The Cypriot finance minister has ordered all the country's banks to remain closed until Thursday, the country's central bank announced.
Just hours before the announcement late Monday, the central bank
said all but two country’s largest banks would open on Tuesday
The postponement could be a sign that the country's banks are even lower on cash than they believed at the end of last week.
On Monday, Cyprus reached a $13 billion bailout deal with
international lenders aimed at avoiding a potential financial
collapse, but forcing the country’s second largest bank Cyprus
Popular Bank Pcl (CPB) to be restructured, with people holding over
€100,000 in their accounts facing substantial loses.
A "bad bank" is to be created to deal with uninsured deposits and the lender's badly performing loans. The guaranteed deposits are to be transferred to the nation's biggest financial institution, the Bank of Cyprus.
But deposits over €100,000 are to remain frozen until it is clarified to what extent those deposits will be forced to take losses. Analysts estimate that people may face up to a 40 percent decrease in their savings.
Scheherazade S. Rehman, Professor of International Finance at George Washington University, says Cyprus is setting a dangerous precedent by securing a bailout at the cost of its ordinary citizens.
“Clearly the Europeans and the IMF have broken one of the most basic terms of financial crisis management, and that is safeguarding the small saver,” she said. “What they’ve done is put the fear of God into small savers about their own local banks. And that is the beginning of the end for any financial market. Especially for foreign investors coming into those markets. No one is going to be putting money into local southern banks anymore.”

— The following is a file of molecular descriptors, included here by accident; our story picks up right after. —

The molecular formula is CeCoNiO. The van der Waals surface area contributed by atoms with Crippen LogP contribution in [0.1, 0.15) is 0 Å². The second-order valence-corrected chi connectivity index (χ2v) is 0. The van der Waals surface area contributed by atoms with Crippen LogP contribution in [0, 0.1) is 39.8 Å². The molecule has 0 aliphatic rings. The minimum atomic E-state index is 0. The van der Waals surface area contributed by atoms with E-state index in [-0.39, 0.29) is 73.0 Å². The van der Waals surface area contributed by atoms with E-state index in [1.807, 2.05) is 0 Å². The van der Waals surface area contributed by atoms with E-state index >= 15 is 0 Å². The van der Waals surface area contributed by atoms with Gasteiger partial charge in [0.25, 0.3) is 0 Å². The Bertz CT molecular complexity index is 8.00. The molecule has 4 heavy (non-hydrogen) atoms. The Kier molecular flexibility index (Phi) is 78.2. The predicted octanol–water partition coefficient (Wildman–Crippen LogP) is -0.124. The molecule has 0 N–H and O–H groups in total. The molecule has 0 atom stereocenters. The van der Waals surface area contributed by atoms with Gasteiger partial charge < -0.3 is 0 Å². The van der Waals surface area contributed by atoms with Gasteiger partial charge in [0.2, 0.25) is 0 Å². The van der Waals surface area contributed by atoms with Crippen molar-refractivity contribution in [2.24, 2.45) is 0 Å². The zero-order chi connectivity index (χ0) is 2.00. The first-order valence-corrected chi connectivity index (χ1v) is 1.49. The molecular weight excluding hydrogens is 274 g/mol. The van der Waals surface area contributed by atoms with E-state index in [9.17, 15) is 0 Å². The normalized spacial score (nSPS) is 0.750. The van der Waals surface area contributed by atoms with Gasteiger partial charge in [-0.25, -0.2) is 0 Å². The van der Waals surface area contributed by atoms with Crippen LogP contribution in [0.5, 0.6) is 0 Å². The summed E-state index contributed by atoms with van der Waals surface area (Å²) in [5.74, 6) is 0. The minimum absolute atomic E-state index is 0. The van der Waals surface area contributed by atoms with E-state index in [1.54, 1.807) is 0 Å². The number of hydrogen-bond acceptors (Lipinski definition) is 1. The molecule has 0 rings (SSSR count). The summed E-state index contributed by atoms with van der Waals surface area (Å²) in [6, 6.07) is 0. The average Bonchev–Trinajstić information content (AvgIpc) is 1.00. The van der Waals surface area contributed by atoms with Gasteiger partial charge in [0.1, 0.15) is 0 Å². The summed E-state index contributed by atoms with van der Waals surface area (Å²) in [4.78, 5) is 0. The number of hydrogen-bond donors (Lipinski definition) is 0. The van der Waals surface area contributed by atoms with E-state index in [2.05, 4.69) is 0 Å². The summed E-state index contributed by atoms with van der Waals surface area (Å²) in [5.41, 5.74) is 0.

The European Central Bank on Monday said it would continue
offer emergency liquidity assistance aimed at "restoring
the viability of the Cypriot financial system," as people stood
in line to withdraw anything they could from the bank
The deal with the international lenders has angered Moscow, as Russian citizens hold some 20 billion euros in Cypriot banks. Dmitry Medvedev equated the deal to "the stealing of what has already been stolen continues."
Cyprus hoped to get aid from Russia. However, the two-day negotiations between Cyprus's finance minister and his Russian counterpart last week failed as Moscow said it would not help out Cyprus before it agrees a bailout deal with the EU.
Now that a deal has been struck with international lenders,
Russian President Vladimir Putin has asked the government to
restructure a 2.5 billion euro loan to Cyprus.